The Kingdom Now
When Jesus was born, the nation of Israel was occupied by the Roman Empire, and most Israelites longed to be free of their influence. Many were looking for the Messiah who had been promised in the Old Testament—a king who was a descendant of David who would restore the kingdom that David once ruled (e.g., 2 Samuel 7:8-17; Isaiah 11).
However, God had a different plan. The restored kingdom described in the Old Testament would eventually come, but first God would create a new community of born-again believers, the church, who would take the message of God’s salvation to the ends of the earth (Acts 1:8). Because of this, biblical scholars sometimes refer to the timing of God’s kingdom as “already/not yet.” That is, the kingdom has already begun, in a sense, with the arrival of Jesus, but will not reach its completion until Jesus returns and reigns on earth (“not yet”).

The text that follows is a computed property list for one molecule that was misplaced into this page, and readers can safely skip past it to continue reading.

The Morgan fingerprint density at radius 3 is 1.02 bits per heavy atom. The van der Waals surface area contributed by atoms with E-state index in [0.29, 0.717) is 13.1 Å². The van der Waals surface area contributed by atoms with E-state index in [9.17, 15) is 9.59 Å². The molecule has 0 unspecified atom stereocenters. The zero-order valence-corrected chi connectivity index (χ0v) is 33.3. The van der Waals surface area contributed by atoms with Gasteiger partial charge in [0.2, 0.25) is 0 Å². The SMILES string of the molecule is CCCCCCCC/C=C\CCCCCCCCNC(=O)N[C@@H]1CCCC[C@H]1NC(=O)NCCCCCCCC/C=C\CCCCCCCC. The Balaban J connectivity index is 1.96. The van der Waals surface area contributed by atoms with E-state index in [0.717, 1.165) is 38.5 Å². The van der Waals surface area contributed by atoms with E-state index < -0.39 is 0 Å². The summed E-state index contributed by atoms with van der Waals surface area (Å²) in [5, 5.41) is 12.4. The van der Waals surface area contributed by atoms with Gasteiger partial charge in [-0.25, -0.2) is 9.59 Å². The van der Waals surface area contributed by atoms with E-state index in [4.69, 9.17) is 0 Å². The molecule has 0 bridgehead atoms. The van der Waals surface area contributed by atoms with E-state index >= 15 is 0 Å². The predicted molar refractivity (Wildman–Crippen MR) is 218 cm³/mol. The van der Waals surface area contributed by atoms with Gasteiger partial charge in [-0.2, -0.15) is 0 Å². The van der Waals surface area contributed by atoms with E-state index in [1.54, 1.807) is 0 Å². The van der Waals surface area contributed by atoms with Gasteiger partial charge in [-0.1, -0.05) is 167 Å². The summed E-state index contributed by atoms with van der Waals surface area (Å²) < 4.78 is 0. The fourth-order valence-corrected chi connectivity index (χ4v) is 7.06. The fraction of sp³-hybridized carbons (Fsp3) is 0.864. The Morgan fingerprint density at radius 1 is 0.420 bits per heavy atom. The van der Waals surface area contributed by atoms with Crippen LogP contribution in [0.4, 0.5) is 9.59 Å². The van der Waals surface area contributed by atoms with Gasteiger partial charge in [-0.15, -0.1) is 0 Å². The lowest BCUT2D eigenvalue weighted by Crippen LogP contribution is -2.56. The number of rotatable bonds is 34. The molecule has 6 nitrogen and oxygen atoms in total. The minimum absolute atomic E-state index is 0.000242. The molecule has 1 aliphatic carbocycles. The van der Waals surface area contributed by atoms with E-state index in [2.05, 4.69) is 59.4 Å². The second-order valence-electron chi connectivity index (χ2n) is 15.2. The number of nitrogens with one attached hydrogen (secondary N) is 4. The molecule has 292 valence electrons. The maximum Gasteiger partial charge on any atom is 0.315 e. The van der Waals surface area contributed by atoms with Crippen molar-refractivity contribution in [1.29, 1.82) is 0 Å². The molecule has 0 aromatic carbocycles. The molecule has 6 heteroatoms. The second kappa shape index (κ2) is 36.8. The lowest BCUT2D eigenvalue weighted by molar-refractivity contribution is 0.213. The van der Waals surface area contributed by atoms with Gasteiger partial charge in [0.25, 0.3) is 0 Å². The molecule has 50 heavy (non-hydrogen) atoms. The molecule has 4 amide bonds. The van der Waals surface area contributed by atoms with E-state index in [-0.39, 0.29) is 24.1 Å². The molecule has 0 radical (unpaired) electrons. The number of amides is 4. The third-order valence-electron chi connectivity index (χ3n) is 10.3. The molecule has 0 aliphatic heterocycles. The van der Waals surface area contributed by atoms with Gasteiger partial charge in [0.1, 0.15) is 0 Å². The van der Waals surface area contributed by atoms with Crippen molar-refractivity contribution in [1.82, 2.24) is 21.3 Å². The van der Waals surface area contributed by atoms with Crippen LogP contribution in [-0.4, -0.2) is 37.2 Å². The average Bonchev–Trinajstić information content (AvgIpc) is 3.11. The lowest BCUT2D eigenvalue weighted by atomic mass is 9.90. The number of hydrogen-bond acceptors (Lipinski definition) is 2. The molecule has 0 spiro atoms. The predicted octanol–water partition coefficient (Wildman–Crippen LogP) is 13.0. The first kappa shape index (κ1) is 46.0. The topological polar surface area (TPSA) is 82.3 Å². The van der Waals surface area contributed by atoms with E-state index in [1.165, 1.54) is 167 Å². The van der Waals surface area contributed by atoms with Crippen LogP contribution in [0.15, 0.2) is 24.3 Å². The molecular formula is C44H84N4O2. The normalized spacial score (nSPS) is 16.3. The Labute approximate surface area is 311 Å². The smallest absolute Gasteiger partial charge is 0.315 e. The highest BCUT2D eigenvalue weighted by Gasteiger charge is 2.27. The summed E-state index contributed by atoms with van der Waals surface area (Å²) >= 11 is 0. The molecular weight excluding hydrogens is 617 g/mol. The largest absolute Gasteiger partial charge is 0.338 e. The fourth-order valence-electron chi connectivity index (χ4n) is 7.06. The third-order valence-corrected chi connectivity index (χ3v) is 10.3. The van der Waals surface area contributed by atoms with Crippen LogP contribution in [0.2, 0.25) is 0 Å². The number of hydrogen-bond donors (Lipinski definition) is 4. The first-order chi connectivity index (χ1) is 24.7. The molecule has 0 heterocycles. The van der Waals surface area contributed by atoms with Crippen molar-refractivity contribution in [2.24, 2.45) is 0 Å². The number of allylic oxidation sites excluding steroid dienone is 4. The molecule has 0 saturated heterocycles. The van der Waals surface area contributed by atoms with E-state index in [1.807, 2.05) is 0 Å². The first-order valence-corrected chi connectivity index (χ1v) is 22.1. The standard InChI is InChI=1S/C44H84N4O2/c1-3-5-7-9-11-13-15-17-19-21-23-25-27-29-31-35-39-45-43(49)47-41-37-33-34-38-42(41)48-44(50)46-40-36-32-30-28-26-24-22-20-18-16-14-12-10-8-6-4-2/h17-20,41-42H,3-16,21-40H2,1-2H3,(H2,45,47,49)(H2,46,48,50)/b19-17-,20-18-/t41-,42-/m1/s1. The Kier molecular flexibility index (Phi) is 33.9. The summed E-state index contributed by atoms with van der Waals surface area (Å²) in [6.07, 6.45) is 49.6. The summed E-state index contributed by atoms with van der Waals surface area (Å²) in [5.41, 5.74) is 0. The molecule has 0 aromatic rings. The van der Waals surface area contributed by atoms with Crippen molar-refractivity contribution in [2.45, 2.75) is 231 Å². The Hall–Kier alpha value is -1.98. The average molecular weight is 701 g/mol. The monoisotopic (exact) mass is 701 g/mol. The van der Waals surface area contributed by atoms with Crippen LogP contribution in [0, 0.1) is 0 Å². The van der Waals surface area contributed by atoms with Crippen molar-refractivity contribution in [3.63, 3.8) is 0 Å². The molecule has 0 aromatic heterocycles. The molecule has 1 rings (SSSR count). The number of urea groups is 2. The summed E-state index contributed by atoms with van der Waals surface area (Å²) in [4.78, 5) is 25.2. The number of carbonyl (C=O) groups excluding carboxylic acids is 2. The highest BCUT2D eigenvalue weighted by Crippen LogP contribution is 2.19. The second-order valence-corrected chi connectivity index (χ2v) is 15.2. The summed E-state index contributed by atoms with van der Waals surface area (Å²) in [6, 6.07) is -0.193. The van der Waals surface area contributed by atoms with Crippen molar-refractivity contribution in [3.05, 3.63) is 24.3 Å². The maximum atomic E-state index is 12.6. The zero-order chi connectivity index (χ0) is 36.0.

In Jesus’ life and ministry, we see a sneak preview of what the future kingdom will be like. Jesus healed the sick, defeated Satan by casting out demons, and overcame death through his resurrection. We’ll say more about the future kingdom below, but in all of these ways Jesus foreshadowed the glorious nature of God’s coming reign in which sickness, death, and Satan will be no more.